|Publication number||US7541946 B2|
|Application number||US 11/386,132|
|Publication date||Jun 2, 2009|
|Filing date||Mar 22, 2006|
|Priority date||Jun 5, 2003|
|Also published as||US7064682, US7196640, US20040246149, US20060158275, US20060227015|
|Publication number||11386132, 386132, US 7541946 B2, US 7541946B2, US-B2-7541946, US7541946 B2, US7541946B2|
|Inventors||Stephen J. Fedigan|
|Original Assignee||Texas Instruments Incorporated|
|Export Citation||BiBTeX, EndNote, RefMan|
|Patent Citations (4), Referenced by (10), Classifications (9), Legal Events (2)|
|External Links: USPTO, USPTO Assignment, Espacenet|
This application is a divisional of U.S. patent application Ser. No. 10/455,672 filed Jun. 5, 2003 now U.S. Pat. No. 7,064,682.
The technical field of this invention is keypad manual input devices.
A common task in the design of consumer devices is that of decoding keypad inputs from the user. Many consumer devices such as audio playback units have a keypad that permits users to navigate through play-lists and select a variety of functions. These keypads must be interfaced to the microprocessor or digital signal processor that controls the consumer device.
Attaching each button to a digital input is not practical. The processors found in small consumer devices typically have a small number of general purpose input pins. Additionally, such pins are normally shared with other processor functions.
A common known solution to this problem employs a binary weighted resistor ladder network and pushbuttons used as an input to an analog-to-digital converter ADC. In this type circuit each button press produces a unique voltage that is converted to a numeric value and sent to the processor.
This approach has numerous disadvantages. Among these are:
1. Needing an analog-to-digital converter;
2. Sensitivity to power line noise; and
3. Decreasing voltage margins as the number of keys increases.
The keypad decoder of this invention makes use of a relaxation oscillator to detect and identify keystrokes and a simple digital keypad processor. The input portion of the digital keypad processor receives the output waveform from the relaxation oscillator and uses a timer/counter circuit to decode specific keys. A digital output of the timing function generator latches and holds a binary number key code identifying the depressed key. The digital keypad processor detects the specific key encoded and outputs this digital key code information to the host processor. This provides transient-free, noise immune keypad decoding.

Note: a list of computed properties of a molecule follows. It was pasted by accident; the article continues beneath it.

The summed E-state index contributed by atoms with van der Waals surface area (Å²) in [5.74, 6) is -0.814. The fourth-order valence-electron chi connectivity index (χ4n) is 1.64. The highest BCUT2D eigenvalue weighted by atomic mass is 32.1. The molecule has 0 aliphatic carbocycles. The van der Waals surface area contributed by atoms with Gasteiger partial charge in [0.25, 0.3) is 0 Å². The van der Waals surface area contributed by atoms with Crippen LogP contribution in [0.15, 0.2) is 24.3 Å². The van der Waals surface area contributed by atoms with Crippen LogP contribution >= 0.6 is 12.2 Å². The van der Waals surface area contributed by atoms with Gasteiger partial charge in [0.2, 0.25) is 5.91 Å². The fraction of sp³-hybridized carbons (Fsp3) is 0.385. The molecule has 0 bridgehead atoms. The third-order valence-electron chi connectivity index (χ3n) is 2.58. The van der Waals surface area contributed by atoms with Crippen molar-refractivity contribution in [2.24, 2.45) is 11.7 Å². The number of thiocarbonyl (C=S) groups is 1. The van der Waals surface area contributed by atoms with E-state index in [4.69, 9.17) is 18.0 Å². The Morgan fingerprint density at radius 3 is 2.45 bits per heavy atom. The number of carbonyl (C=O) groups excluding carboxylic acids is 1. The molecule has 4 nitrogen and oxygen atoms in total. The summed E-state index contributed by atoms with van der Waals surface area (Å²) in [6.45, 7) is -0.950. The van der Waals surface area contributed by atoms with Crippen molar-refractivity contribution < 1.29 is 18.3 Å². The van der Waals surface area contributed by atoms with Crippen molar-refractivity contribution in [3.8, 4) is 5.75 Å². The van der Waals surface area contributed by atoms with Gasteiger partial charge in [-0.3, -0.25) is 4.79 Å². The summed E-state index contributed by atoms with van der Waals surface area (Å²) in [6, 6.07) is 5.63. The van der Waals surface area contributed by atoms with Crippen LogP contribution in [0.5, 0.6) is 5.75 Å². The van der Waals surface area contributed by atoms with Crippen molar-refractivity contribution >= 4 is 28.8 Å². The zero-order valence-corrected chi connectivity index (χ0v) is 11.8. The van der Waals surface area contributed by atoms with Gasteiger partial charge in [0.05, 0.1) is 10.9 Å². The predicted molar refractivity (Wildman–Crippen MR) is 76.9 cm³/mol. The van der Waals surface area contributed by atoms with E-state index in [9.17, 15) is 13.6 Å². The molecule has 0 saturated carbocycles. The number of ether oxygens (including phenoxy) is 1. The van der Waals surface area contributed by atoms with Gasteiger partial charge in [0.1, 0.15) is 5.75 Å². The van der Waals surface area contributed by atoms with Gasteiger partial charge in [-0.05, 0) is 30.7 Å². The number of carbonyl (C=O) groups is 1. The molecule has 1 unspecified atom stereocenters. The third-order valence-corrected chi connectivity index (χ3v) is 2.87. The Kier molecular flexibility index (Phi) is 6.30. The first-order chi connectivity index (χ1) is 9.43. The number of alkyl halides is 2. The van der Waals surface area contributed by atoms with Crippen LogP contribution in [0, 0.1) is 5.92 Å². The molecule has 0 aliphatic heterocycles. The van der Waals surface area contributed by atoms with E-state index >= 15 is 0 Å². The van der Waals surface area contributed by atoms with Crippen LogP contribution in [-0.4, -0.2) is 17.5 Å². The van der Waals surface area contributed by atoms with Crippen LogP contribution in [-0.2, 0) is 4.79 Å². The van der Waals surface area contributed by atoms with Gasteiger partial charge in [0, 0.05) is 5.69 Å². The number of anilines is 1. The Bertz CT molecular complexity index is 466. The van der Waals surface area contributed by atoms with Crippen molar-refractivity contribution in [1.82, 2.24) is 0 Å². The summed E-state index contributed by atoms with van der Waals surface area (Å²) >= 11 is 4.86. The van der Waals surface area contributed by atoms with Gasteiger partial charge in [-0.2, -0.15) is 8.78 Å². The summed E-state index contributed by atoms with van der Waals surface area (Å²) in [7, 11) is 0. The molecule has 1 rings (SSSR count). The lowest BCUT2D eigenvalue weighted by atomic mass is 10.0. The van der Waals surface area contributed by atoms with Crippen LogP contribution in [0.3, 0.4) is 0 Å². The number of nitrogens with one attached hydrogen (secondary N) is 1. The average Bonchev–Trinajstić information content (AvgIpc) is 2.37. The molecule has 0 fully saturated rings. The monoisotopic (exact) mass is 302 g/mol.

These and other aspects of this invention are illustrated in the drawings, in which:
Relaxation oscillator 220 generates a square wave variable frequency waveform. CMOS inverter circuit 215, the active element of relaxation oscillator 220, has a double-valued input threshold voltage that is dependent upon the direction of input voltage variations. The resulting transfer characteristic is commonly referred to as one having hysteresis.
The first of the two astable states of the relaxation oscillator occurs when capacitor 210 is fully charged and supplies a ‘high’ input voltage at node 216 to inverter 215. This causes the inverter output 217 to go ‘low’ and current will flow along the path from node 216 to node 217 through resistors 211, 212, 213 and 214, discharging the capacitor 210. As the capacitor 210 discharges the voltage 216 decays to below the input threshold voltage of inverter 215.
At this point the second astable state is reached and the inverter output voltage at node 217 switches from a ‘low’ to a ‘high.’ The current through the series resistors 211, 212, 213 and 214 reverses direction and now flows from node 217 to node 216 causing the capacitor 210 to charge in a positive-going direction. This current flows until capacitor 210 reaches its fully charged state and the circuit returns to the first astable state. Whichever key 201, 202, 203 or 204 is depressed or if none are depressed, relaxation oscillator 220 produces a unique and predictable square wave output frequency.
To improve transient noise immunity caused by keystroke ‘bounce’ effects, inverter 215 has a transfer function with hysteresis properties.